Dead or Alive?

I find the jacket image for Newes From the Dead by Mary Hooper (Roaring Brook, 2008 ) quite confusing. From the title and the orientation of the face on the cover, I think it is supposed to be someone who is dead. Yet in the photo, the girl is most clearly alive. Reading the description at the Roaring Brook website, I gather that this girl has been hung, but is still alive – though nobody knows it. Hmmm. If she looks like this, they really should have noticed that she is not dead.
The title text is fairly effective – and it’s the only thing here that gives any clue to the fact that this is historical fiction and takes place in 1650. Was the intention behind stripping the book of any aura of historical fiction to grab readers who might not otherwise pick it up? The UK jacket (on the right) may be more tame, but it certainly seems a little more true to the subject matter.
Note, if you can see it, the lacy overlay (see previous post). What is the purpose of that here? It is yet another aspect of the jacket that seems out of place.
This jacket fits into the category of Defying Gravity with other sideways photos – photos that were probably snapped as vertical images, but turned sideways for effect.

Newes From the Dead: In 1650, while Robert, a young medical student, steels himself to assist with her dissection, twenty-two-year-old housemaid Anne Green recalls her life as she lies in her coffin, presumed dead after being hanged for murdering her child that was, in fact, stillborn. Ages 14+

UPDATE (8/12/08): I loved this book! I’m a big historical fiction fan, but the reason that I read it was because of my criticism posted here – and NOT because I liked the cover. Having now read the book, however, I feel like I can assess the three covers (French cover posted above, thanks to Mary Hooper for pointing me to it).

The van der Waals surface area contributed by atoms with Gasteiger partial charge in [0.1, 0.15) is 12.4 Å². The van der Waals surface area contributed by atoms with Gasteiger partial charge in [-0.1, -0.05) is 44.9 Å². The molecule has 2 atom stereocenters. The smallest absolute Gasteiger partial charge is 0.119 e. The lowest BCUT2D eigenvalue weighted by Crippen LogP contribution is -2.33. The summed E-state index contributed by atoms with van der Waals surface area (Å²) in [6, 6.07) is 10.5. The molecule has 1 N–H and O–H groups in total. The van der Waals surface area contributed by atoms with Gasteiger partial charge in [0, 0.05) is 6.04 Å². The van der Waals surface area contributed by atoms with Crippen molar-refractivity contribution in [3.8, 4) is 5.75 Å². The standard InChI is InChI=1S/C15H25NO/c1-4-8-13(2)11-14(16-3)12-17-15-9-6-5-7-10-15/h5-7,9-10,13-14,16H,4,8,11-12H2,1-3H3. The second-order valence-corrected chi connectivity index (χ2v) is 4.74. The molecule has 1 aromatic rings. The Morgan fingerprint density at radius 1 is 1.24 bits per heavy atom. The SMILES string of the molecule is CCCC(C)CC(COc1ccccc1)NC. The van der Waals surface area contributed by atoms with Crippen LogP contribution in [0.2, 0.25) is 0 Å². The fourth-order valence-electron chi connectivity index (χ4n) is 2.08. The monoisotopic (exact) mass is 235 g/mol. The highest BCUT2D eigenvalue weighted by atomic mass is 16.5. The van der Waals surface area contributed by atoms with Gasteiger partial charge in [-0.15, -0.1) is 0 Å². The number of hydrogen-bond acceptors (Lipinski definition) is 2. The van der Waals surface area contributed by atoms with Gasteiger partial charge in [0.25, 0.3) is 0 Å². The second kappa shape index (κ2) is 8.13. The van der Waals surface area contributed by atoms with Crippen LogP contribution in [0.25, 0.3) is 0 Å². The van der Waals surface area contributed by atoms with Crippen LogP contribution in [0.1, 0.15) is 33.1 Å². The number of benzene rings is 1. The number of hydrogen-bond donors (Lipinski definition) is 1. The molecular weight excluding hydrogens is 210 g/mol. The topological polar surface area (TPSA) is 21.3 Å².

I think the most fitting cover is the French one. It is an absurd image on the U.S. jacket – the main character is a 17th century English maidservant who has given birth, spent time in a what amounts to a dungeon, been hung (a period illustration) and is about to be dissected. Doesn’t she look like that here? NOT.That said… I think that the U.S. one is more likely to attract American teens. So go figure.


9 Responses to “Dead or Alive?”

  1. The British cover seems to reflect the book more accurately, though the portrait seems a little more modern than 1650. In fact it looks to be set in the 1800s by that cover. The US cover looks very contemporary. I think you’re spot on about trying to trick the reader into picking up an historical fiction. I do think, however, the archaic spelling of ‘news’ will put kids off a bit. From the perspective of someone who loves historical fiction, I would not have picked up either book just from the cover.

  2. Have you seen the French cover? It’s very stylish.
    I think that in the US cover Anne has just opened her eyes (although she’s looking remarkably well groomed for someone who went through her ordeal…

  3. I often prefer the US covers but the UK book is actually altogether quite cool! You can’t tell from just the cover, but it’s a little (demi, I think they’re called) hardback for £6.99, the cover is sort of fake-leather (I think?) and the gold is scored into it. That is not a very good description at all, but it’s pretty awesome! (I run a children’s department in the UK and it’s been selling nicely, too.)
    I’m a bit perplexed by the lacy bit there. Why is it there at all?!

  4. I just want to say I think this is the most brilliant site and your observations are so on target. I used to think that the publishing business was the one business where a book wasn’t judged by its cover, but in fact, it judges books by their covers more than any other business.

  5. I’ve now read this book and it was excellent. I still think the cover is wrong. Anne Green did not lay there with her eyes open. They were closed throughout most of the story, while she reflected upon the events that led to her hanging. This is historical fiction that even teens who don’t like historical fiction will like.
    Thanks, Debbie, for the kudos!

  6. you can see the French cover on

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